Comparison of postoperative pain in patients receiving interscalene block or general anesthesia for shoulder surgery

Christopher L. Wu, Lucien M. Rouse, Jeffrey M. Chen, Richard J. Miller

Research output: Contribution to journalArticle

Abstract

A retrospective review of 114 patients who underwent elective shoulder surgery from January 1, 1995 to December 31, 1996 was performed. Eighty-eight patients received general anesthesia and 26 patients received regional anesthesia (interscalene block). There were no differences in surgical and anesthesia time and time to hospital discharge between groups. Patients who received regional anesthesia had a shorter recovery room stay (63±25 minutes versus 85±33 minutes [P=.002]) and required less intraoperative fentanyl (174±96 μg versus 379±193 μg [P<.0001]) and morphine in the recovery room (2±3 mg versus 6±7 mg [P=.006]). A higher percentage of patients who received regional anesthesia had a lower pain rating at 4 hours. Regional anesthesia for shoulder surgery decreases pain and facilitates recovery in the immediate postoperative period.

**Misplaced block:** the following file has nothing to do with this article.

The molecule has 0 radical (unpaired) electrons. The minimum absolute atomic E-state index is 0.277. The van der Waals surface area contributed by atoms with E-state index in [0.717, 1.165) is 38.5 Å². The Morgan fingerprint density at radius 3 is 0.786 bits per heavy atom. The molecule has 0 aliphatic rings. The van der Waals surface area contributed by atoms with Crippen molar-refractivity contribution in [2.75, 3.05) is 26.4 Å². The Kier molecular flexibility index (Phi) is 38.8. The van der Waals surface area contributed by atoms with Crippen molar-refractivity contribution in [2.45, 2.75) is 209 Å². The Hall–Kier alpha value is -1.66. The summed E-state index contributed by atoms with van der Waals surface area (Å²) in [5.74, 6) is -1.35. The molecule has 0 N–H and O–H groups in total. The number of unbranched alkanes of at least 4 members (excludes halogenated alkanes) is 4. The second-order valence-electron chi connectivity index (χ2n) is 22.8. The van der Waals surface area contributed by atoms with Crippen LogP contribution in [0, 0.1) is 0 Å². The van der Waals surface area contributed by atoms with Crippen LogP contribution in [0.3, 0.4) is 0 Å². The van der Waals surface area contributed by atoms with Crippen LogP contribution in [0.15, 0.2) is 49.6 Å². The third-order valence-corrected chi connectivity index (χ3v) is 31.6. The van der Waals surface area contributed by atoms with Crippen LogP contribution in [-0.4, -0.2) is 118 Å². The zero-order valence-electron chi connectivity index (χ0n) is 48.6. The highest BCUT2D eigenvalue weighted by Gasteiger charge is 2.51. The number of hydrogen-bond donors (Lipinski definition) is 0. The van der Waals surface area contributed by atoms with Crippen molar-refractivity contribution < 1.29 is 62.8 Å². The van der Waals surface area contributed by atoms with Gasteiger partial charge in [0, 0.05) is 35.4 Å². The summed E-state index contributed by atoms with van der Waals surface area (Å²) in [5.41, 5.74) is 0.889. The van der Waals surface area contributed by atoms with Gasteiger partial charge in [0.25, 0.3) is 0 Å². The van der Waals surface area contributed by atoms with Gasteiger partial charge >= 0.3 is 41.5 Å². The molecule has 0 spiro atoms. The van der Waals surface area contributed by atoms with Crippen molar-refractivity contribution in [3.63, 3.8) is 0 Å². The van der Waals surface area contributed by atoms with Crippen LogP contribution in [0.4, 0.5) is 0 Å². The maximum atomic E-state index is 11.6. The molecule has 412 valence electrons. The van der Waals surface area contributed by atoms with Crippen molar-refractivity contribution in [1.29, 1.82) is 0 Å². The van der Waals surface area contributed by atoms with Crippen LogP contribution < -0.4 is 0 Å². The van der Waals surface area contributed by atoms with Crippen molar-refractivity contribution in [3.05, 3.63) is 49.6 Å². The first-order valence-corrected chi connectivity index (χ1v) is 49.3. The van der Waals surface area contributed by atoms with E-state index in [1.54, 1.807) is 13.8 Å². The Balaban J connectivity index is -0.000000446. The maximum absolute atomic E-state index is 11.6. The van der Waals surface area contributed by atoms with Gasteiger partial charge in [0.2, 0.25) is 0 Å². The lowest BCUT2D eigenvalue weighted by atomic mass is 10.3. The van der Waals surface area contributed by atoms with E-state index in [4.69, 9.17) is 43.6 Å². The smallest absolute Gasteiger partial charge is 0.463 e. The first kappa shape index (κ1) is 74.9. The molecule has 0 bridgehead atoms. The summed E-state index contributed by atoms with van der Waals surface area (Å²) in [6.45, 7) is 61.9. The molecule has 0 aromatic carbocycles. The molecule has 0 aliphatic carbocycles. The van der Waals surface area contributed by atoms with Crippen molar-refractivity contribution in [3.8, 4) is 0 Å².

Original languageEnglish (US)
Pages (from-to)45-48
Number of pages4
JournalOrthopedics
Volume25
Issue number1
StatePublished - 2002

ASJC Scopus subject areas

  • Surgery
  • Orthopedics and Sports Medicine

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